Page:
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I have a 2011 Spyder RT SE5. My local dealer tells me they don't service any vehicle over 10 years old. The nearest dealer that will service me is 260 miles away causing me to make a trip to leave the bike for service, then a trip to pick it up after service. The trips cost more than the service because of expenses and 2 days travel.

Specifically right now I need a rear tire changed. I have not found any specific and detailed video on the procedure. I am fairly mechanical but its the things you don't know that get you.

Any thoughts would be appreciated
 

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2017 Can Am F 3 Limited 6 speed
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That sucks about the dealer.

Cant find a video....himmmm. I found several on the u tube. If your fairly mechanical it should be not too much of a job to remove it.
 

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The quality of most Motorcycle Dealers is average to poor at best. Everyone understands the cost to use them is higher, but the consumer should receive service commensurate with the charges. You are paying for factory trained personnel and high quality parts.

I am a retired new car dealer and have never refused to work on any vehicle regardless of age at either of my dealerships. I always felt we represented the brand and it was our obligation not to refuse to sell or service a vehicle. We did warn customers with older vehicles that certain issues will be expensive. We had relationships with some local independent service shops and would recommend them for these situations.

My local Can-am dealer Iron Horse Motorcycles in Monroe North Carolina is also a Honda dealer. He is the most crooked and disgraceful dealer I have ever dealt with. Brought my Goldwing in for a recall. He calls an hour later and tells me my front fork seal has leaked and the fork oil went all our the brake pads. Told him to do nothing and went down to the dealer. When I got there there was amber oil all over my fork and caliper. Got the Service Manager out who is also one of the owners to the bike and told him his man was a crook. I was a master tech and 2000 miles ago put Race Tech front forks on the bike and the fork oil is Red. Told him wanted a set of brake pads that I now has to replace. He refused with a crap attitude. Well, I saw Red and went all New York on him and left. Reported it to Honda and the Government because he wouldn’t do the recall. Neither ever got back to me. Service from the manufacturers has declined over the years.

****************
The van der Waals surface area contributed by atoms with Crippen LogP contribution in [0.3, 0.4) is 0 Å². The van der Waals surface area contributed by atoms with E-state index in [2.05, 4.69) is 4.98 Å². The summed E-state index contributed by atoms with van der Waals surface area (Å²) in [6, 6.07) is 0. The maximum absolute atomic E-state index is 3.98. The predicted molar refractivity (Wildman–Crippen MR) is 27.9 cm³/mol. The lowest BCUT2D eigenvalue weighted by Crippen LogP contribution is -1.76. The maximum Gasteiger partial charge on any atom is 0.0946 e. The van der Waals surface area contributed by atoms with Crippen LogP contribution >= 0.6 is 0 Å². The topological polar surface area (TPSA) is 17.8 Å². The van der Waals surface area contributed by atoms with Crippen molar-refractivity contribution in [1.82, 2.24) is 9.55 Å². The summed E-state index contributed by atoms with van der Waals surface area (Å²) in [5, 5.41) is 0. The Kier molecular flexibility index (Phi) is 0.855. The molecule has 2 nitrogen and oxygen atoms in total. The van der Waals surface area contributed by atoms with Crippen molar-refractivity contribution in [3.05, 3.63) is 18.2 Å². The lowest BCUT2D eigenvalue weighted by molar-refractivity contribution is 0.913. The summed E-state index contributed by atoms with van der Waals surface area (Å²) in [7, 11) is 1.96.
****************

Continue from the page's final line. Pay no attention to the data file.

So moral of the story, I will need to try another dealer in North Carolina for the pulley recall. My advice to bikerbob is to do the rear tire yourself. There is some excellent posts explaining the procedure. I wouldn’t plead with any repair shop to work on my vehicles. If they don’t want my money, screw them.
 

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As Easy Rider said talk to the owner if you can. If you can't talk to the owner again explain to the Service manager just what you need to have done. If the service manager again balks, send an email to [email protected], explain the exact situation and ask them to open a case for you. You might suggest that if the dealership is still unwilling to service the Spyder that BRP cancel its dealership contract with the joint.

Now, the above said I would be very careful with the Spyder if the dealership does change the tire because if they screw up reinstalling the rear wheel they can mess up the belt alignment and tension, at the very least.
 

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I just did the exact tire change. Took me about 40 minutes and two 36mm sockets that I had to buy. Really easy job. Youtube vids a huge help. Even backed off my belt tension from 220 to about 170. No vibration with my dampener installed. Save your cash. Do it yourself. A word of caution, when you tighten the rear axle nut, the axle will want to walk backwards on you, thus throwing off your belt spacing. What I did (finally) was torqued the nut, rode it, then took a block of wood and a small sledge and tapped the right side axle nut forward a couple raps. Perfect 2-3 mm spacing. Fought that thing for hours trying to get the spacing. Ready for the hate mail....
 

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If the job is something you don't care to tackle - I don't - any competent independent motorcycle mechanic will gladly do this for you, probably for less $$ than your dealer would have charged.
 

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If the job is something you don't care to tackle - I don't - any competent independent motorcycle mechanic will gladly do this for you, probably for less $$ than your dealer would have charged.
Have you actually TRIED to do that ?
ALL the reports I have seen indicate that "independent" shops won't touch them.
 

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My local dealer whom I bought my Spyder from refused to service/repair my 2010 RTS (clutch had failed). Said they were 6 months behind. I will never return to this dealer. I did find an independent mechanic who had worked on Spyders (his wife and several club members owned them) to do the work. It spent 4 months in his shop awaiting parts (no aftermarket clutch parts!). Do some searching in motorcycle clubs to find out if there is a shop they use. Word of mouth is better than the internet.
 
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